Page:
Section 50-16.3A(b) directs the trial court to “consider all relevant factors” when making the determination of alimony and enumerates fifteen such relevant (but non-exclusive) factors. N.C. Gen. Stat. § 50-16.3A(b). “ ‘The trial court must at least make findings sufficiently specific to indicate that the trial judge properly considered each of the factors . . . for a determination of an alimony award.’ ” Lamb v. Lamb, 103 N.C. App. 541, 545, 406 S.E.2d 622, 624 (1991) (quoting Skamarak v. Skamarak, 81 N.C. App. 125, 128, 343 S.E.2d 559, 561 (1986) (citations omitted)); see also Patterson v. Patterson, 81 N.C. App. 255, 343 S.E.2d 595 (1986) (“The analysis under this test... requires detailed and specific findings by the trial court.”). “In the absence of such findings, appellate courts cannot appropriately determine whether the order of the trial court is adequately supported by competent evidence, and therefore such an order must be vacated and the case remanded for necessary findings.” Talent, 76 N.C. App. at 548-49, 334 S.E.2d at 259 (citation omitted). Accordingly, “ ‘[t]he requirement for detailed findings is thus not a mere formality or an empty ritual; it must be done.’ ” Lamb, 103 N.C. App. at 545, 406 S.E.2d at 624 (quoting Skamarak, 81 N.C. App. at 128, 343 S.E.2d at 562 (citation omitted)).

Plaintiff contends that defendant presented insufficient evidence to enable the trial court to make detailed findings of fact. However, a review of the record reveals that substantial evidence was presented to the court. On 31 October 1997, defendant submitted an affidavit to *471the court listing her monthly income and expenses. Her monthly gross income was $3,333 and her monthly expenses (including, inter alia, medical, entertainment, insurance, and 401(k) savings) totaled $2,445. Although she lived with her parents at the time of the hearing, on the basis of her prior expenses she estimated additional monthly expenses (including house payment, power and water, homeowner’s fees or maintenance, property insurance, etc.) to be $2,241.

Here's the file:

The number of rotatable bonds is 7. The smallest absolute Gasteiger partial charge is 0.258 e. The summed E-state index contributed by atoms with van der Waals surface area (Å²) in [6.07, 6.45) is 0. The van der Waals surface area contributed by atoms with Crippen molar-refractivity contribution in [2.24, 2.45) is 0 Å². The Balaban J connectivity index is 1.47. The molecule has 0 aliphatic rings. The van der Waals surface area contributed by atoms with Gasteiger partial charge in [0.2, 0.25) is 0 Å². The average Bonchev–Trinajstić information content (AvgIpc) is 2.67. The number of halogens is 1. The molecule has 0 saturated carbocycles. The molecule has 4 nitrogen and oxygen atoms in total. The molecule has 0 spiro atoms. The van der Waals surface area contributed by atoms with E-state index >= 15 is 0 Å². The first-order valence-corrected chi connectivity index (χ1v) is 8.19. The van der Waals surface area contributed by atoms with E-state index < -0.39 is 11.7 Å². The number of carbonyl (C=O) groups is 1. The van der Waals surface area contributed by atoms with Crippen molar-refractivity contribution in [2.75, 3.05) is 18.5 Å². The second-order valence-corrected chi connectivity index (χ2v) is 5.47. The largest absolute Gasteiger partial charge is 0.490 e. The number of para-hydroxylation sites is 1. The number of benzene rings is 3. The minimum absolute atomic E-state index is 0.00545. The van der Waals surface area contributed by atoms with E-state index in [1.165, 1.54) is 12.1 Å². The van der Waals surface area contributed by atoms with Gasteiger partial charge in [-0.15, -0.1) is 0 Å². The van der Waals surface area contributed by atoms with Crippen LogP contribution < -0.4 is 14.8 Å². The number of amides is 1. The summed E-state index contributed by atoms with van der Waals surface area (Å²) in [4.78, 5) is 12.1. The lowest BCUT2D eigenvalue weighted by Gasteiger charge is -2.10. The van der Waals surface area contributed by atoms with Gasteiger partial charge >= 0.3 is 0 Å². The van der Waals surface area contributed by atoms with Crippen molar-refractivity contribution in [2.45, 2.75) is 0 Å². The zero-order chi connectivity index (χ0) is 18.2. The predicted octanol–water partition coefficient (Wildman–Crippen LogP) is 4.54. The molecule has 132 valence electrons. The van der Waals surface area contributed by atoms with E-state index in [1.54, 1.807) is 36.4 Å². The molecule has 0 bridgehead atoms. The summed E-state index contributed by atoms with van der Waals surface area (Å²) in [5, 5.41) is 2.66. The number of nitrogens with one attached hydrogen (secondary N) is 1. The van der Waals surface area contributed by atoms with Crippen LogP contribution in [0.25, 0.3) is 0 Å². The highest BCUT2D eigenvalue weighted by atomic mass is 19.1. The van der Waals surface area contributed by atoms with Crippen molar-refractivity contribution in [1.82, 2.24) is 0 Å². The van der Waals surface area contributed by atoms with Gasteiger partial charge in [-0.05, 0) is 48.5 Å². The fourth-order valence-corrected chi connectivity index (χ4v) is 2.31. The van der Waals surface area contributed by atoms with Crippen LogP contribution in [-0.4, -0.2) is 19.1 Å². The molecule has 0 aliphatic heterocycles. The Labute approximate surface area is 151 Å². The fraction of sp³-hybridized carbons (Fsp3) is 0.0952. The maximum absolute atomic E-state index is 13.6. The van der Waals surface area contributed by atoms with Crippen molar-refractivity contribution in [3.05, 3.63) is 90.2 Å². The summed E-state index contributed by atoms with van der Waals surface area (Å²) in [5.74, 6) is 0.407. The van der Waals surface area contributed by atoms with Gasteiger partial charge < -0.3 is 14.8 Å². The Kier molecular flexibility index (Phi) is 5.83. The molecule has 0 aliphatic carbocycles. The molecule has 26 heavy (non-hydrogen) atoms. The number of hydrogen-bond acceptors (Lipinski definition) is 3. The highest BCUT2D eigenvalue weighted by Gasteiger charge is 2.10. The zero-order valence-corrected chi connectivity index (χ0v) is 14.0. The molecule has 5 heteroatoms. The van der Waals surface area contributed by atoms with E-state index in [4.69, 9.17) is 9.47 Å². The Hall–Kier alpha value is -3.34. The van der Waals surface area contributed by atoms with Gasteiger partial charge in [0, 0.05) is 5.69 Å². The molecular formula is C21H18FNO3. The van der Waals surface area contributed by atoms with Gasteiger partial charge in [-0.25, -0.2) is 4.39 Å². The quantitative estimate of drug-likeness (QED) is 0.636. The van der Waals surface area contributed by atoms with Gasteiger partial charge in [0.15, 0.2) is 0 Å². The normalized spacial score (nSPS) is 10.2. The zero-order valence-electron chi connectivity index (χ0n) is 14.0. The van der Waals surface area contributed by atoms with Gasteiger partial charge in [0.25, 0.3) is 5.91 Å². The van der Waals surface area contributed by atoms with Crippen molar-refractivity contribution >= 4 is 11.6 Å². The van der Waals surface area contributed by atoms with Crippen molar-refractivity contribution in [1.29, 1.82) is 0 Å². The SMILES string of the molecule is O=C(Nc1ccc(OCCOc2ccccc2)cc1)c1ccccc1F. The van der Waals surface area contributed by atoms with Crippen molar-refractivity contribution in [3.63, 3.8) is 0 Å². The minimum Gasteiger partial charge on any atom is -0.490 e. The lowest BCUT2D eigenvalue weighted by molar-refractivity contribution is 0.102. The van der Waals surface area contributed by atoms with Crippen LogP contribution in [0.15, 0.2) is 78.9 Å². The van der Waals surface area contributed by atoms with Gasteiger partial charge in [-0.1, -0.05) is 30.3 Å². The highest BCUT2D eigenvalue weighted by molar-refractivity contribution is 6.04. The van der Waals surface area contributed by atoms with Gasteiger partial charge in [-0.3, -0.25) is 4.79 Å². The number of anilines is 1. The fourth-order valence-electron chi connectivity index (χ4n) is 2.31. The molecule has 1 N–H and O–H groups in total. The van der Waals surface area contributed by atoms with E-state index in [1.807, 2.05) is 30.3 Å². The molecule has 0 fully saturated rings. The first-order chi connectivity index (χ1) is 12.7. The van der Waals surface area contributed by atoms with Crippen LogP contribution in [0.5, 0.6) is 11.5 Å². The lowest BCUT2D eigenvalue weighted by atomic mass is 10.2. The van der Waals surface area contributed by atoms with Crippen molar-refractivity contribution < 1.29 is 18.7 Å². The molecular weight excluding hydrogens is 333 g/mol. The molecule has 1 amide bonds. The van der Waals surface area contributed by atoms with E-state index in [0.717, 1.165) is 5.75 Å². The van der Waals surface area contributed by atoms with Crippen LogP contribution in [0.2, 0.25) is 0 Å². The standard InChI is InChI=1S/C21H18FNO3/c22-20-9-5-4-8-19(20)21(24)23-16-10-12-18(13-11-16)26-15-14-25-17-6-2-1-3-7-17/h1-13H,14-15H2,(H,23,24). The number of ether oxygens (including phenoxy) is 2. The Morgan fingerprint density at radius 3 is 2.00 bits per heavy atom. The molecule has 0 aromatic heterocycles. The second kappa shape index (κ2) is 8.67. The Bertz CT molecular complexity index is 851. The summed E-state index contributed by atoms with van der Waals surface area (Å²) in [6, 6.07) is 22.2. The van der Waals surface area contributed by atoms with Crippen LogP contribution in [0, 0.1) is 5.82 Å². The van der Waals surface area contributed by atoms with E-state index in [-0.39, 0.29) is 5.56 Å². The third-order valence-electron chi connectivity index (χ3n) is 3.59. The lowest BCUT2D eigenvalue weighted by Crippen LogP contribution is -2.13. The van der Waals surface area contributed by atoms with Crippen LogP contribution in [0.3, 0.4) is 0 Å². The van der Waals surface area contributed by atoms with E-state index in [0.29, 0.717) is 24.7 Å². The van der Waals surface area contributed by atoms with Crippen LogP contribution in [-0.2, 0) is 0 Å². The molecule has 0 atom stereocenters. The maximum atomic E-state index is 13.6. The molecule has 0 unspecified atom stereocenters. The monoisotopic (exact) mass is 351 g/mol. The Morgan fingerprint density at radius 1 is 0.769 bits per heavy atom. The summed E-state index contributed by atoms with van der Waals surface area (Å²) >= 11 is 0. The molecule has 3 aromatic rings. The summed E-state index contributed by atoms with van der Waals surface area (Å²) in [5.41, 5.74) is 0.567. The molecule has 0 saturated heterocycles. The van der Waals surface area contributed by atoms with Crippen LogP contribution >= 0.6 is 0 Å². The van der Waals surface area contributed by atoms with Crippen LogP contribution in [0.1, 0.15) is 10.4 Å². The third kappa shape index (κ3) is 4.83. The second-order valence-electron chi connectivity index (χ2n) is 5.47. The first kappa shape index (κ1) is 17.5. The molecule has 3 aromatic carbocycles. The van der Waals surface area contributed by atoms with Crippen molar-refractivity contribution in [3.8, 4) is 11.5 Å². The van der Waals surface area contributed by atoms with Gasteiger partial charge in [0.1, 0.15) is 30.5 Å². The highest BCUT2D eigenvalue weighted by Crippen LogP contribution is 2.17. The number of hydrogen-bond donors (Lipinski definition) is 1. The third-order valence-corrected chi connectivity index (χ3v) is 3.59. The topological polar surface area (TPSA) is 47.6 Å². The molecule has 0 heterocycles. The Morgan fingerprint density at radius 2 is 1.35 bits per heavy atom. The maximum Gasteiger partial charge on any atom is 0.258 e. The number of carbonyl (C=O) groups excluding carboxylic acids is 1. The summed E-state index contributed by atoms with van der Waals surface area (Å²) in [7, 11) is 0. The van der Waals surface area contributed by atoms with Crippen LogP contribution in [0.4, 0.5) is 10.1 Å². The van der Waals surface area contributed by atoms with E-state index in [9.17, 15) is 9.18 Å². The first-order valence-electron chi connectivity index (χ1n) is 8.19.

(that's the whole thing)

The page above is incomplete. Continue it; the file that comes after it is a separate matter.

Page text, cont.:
During the hearing on defendant’s claim for alimony, defendant indicated her desire to move into a home of her own. She testified as to an affair plaintiff had from 1976 to 1981, but about which she had not become aware until 1989. She testified about her health problems. Upon being diagnosed with cancer shortly after the parties’ separation, she underwent a mastectomy in November 1995, followed by reconstructive surgery. She needed to see a neuromuscular therapist once a week, but because those visits were not covered by her insurance, she had to reduce her visits to once a month. Defendant also testified that she takes medication for diabetes and depression and had been diagnosed with Attention Deficit Disorder.

As to her monthly expenses, defendant testified that she based the estimated $2,241 mortgage and utility expenses that she would have to pay upon moving out of her parents’ home on the similar expenses incurred while married. She testified that her automobile expenses included $70 or $80 per month in gasoline, approximately $300 every six months for auto insurance, and $1,050 on recent car repairs. She testified that her medical expenses not covered by insurance averaged $784 per month. She paid $220 per month for health insurance and contributed $667 per month to her 401(k) plan.